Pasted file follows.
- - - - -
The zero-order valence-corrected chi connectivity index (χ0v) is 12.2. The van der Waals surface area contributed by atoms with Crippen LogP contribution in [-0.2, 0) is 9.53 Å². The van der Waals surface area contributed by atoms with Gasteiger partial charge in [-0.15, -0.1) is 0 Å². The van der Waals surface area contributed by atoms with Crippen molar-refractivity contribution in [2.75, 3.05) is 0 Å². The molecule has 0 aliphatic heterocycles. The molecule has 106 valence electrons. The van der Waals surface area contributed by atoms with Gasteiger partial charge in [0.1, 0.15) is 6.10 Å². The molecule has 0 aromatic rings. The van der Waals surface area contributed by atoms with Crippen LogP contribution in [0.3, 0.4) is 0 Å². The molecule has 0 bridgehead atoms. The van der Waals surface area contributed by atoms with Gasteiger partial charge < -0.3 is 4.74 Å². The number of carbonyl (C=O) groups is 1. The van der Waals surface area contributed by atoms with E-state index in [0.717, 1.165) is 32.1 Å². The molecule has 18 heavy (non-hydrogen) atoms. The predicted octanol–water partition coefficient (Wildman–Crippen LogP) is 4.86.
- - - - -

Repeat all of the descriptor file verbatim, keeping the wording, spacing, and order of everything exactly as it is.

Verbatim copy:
The zero-order valence-corrected chi connectivity index (χ0v) is 12.2. The van der Waals surface area contributed by atoms with Crippen LogP contribution in [-0.2, 0) is 9.53 Å². The van der Waals surface area contributed by atoms with Gasteiger partial charge in [-0.15, -0.1) is 0 Å². The van der Waals surface area contributed by atoms with Crippen molar-refractivity contribution in [2.75, 3.05) is 0 Å². The molecule has 0 aliphatic heterocycles. The molecule has 106 valence electrons. The van der Waals surface area contributed by atoms with Gasteiger partial charge in [0.1, 0.15) is 6.10 Å². The molecule has 0 aromatic rings. The van der Waals surface area contributed by atoms with Crippen LogP contribution in [0.3, 0.4) is 0 Å². The molecule has 0 bridgehead atoms. The van der Waals surface area contributed by atoms with Gasteiger partial charge < -0.3 is 4.74 Å². The number of carbonyl (C=O) groups is 1. The van der Waals surface area contributed by atoms with E-state index in [0.717, 1.165) is 32.1 Å². The molecule has 18 heavy (non-hydrogen) atoms. The predicted octanol–water partition coefficient (Wildman–Crippen LogP) is 4.86.